Recently, my friend and colleague, Steve Chandler, leader of the Wealth Warrior movement, was asked about engaging with a “powerful” prospect. The advice Steve gave is the same I give my professional clients when they’re afraid to go after the whales in their target markets. Sometimes my clients tell themselves they have nothing to offer such wealthy, influential people. They use the excuse that the biggest fish are probably already taken care of.

Here is my adaptation of Steve’s response, as it pertains to financial and insurance professionals:

You are powerful, my friend. People would not be paying you fees and entrusting their financial futures to you if you weren’t. Your power is not in question. I would question whether they are as powerful as you think. Why do you assign them power? Because of past income? Years of experience? Notoriety?

Can they call forth checks when someone is disabled or dies? Can they match your ability to understand and keep your eye on the financial markets? Can they think on their own of legal ways to minimize their taxes?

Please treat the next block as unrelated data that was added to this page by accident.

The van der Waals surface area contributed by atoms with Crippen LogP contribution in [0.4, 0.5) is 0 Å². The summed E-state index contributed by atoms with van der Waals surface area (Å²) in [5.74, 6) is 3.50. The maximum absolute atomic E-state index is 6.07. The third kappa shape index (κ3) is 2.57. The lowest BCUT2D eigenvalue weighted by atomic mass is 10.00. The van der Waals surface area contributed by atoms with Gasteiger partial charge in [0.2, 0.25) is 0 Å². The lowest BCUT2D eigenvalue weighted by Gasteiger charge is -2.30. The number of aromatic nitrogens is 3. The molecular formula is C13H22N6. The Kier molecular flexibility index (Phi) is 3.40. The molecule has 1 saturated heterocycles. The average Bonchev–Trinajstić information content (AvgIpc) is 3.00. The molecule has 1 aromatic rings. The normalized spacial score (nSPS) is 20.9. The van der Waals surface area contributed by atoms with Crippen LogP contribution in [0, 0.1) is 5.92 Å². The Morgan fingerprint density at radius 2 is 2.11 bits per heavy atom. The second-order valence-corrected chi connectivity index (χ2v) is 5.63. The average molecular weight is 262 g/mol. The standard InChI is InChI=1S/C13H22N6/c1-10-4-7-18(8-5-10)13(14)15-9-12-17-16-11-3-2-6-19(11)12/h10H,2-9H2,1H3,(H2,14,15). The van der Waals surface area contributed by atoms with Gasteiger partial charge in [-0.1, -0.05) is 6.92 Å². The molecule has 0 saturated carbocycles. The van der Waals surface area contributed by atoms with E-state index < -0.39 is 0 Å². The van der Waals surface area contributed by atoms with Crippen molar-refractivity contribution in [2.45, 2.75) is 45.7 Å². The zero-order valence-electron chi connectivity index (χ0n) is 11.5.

Powerful people, whales or elephants are stories made up by you. They’re cardboard cutouts of your prospect which you have placed between you and him, making it more difficult to connect with the real person who may very much need your advice.

No one is really powerful (in the intimidating way you think they are). So focus on the work you do best and the service you can give anyone, even these powerful individuals. Remember your value, and stay with that. Don’t get lost in a comparison of who is more successful or prestigious. Just keep being a person—a powerful person—helping another.

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Sandy Schussel is a speaker, business trainer and coach who helps sales teams develop systems to win clients. He is the author of The High Diving Board and Become a Client Magnet. For more information, go to www.sandyschussel.com.